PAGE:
Six Essential Skills for Business: But Don’t Sell Yourself Short

Buying a franchise is a great way to reinvent your career, find new satisfaction and higher annual earnings.

When shopping for a franchise, too often people tend to sell themselves short. Instead of finding value in skills gained over the course of a career, they focus on the lack of direct experience in a particular business sector, say retail sales or temporary staffing.

But you don’t want to eliminate opportunities before you have even begun to investigate.

The key is to keep your mind open to possibilities you may never before have considered and inventory your skills to get a truly accurate read on your experience.

Think about all the different skills acquired over a lifetime, both on the job and off.

For example, a plant manager increasingly frustrated at work feared his skills managing a large manufacturing plant with a unionized work force would not easily transfer to franchise ownership. But as he began his research, he realized his experience motivating employees sometimes resistant to instructions, meeting deadlines and working on tight budgets would serve him well. He eventually opened five locations of a fitness franchise and has been enjoying his new profitable career for five years.

Likewise, managing a household develops expertise in a range of areas, including leadership training (PTA), party planning, catering, household systems management and scheduling. Many a successful franchisee started as a homemaker.

Remember, when it comes to franchises, the companies provide extensive training and support to help you transfer your skills to a new business. What you want to have are skills compatible with the new business that will enable you to soar.

We recommend you consult a franchise coach to help you winnow down your list of potential franchises, but first consider the following skills as you do a personal inventory.

Six Essential Skills for Business

Communications

Written a letter or contributed to a newsletter? Spoken to clients or subcontractors on a regular basis? Unless you’re sitting in a back room, doing the books or programming all day long, chances are you have learned a fair amount about how to communicate. But if you feel this isn’t your strong suit, this is an area you could delegate.

Sales/Marketing

Selling yourself is as important as selling a product or service so if you’ve ever had to talk your way onto a board or into a meeting, you know how to sell. If you don’t like dealing with the public, you may want to choose the type of business that practically sells itself with a good marketing campaign.

Management

Managing a classroom or a household is a lot like managing a company. All require knowing how to get the most out of people while keeping them happy and satisfied in their jobs. Franchises tend to offer good employee training.

Organization, Controls

While running a business requires good organization skills, a franchise company’s support usually will help you learn what you need to know. If, on the other hand, things are often spinning out of control for you, you may want to think again before going into business for yourself.

Networking

If your list of contacts is huge and you’re always collecting friends, you likely excel at building relationships and a clientele. While attracting customers is key, so is keeping them, which is best accomplished by delivering the goods.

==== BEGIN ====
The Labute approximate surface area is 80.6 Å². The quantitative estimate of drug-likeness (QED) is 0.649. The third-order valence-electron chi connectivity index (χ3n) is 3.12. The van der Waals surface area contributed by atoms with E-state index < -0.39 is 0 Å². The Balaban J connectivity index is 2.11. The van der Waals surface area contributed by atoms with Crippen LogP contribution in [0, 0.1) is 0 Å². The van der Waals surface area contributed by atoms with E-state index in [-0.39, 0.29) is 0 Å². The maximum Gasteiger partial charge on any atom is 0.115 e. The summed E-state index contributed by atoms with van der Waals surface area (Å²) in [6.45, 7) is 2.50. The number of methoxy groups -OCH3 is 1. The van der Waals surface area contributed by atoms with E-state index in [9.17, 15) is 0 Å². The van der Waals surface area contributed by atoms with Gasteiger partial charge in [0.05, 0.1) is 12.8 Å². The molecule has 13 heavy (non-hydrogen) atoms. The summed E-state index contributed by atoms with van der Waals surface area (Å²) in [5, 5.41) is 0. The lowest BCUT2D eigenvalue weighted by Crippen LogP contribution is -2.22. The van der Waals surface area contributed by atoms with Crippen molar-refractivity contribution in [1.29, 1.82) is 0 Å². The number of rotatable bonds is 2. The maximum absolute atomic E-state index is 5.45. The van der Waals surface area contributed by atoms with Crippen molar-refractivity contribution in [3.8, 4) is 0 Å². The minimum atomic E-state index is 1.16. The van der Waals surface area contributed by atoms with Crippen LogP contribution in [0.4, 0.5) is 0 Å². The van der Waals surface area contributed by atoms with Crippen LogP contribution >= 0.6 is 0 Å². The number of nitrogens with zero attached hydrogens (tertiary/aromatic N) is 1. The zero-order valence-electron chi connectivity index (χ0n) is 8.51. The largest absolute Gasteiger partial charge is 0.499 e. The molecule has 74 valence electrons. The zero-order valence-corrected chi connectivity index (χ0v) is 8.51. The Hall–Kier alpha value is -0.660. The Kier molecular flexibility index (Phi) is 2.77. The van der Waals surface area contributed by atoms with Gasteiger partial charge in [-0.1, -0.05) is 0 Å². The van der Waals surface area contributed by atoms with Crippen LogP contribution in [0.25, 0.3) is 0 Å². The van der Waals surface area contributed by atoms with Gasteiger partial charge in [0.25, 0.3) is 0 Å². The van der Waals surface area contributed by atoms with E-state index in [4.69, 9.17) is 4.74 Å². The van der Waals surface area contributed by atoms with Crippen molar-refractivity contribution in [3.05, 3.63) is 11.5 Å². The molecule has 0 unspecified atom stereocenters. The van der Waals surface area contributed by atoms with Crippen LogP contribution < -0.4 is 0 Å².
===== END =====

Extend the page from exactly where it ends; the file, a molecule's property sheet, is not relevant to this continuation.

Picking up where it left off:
Public Speaking/Presentation Skills

Lots of careers require public speaking, from sales to teaching. If you think it’s a snap to run a meeting or can stand up in front of a lot of people to welcome them to a party or event, you’re good to go. A whiz at Powerpoint? Even better.

Don’t worry if you haven’t checked each one, the main skill you need is the willingness to work hard over an extended period of time and do your homework. Of course, you also need perseverance and a little hard-headedness to keep you going. You do yourself credit when you recognize your strengths, as well as your weaknesses. So follow your passion because you’re in it for the long game.

The Entrepreneur’s Checklist: 7 Things You Need To Start A Business

If you’re one of the 90% of Americans employed full-time by someone else, chances are you’re not feeling much satisfaction at work. Some of you are stuck with a boss who makes your lives miserable, while others may be merely bored or vastly under appreciated. Maybe you should become your own boss and start a business. Only 30% of Americans are actively engaged in their jobs, according to a recent Gallup report, State of the American Workplace. Not only does being unhappy at work lead to a whole range of obvious complaints, it can also take a toll on your health, the survey reported. One way to improve your situation is to strike out on your own. So, how do you know if you’ve got what it takes to run your own business? Just like most things in life, what separates the whizzes from the rans is preparation. Do your research, write a realistic business plan, raise sufficient capital, and your odds for success go way up. Even before you pinpoint your business, you’ll need to start by asking yourself key questions to determine whether you’re ready to leave a sure paycheck for the chance to take charge of your career for life.

Entrepreneur’s Checklist: 7 Things You Need To Start A Business

Here’s the entrepreneur’s checklist. In order to start a business successfully, you will need the following:

1. Support from your family

When undertaking such a major life change, it’s critical you have your family behind your decision to give up your job to follow your dream. As you may go through a financial fallow period, their support can help you persevere.

2. Commitment and dedication to making your business succeed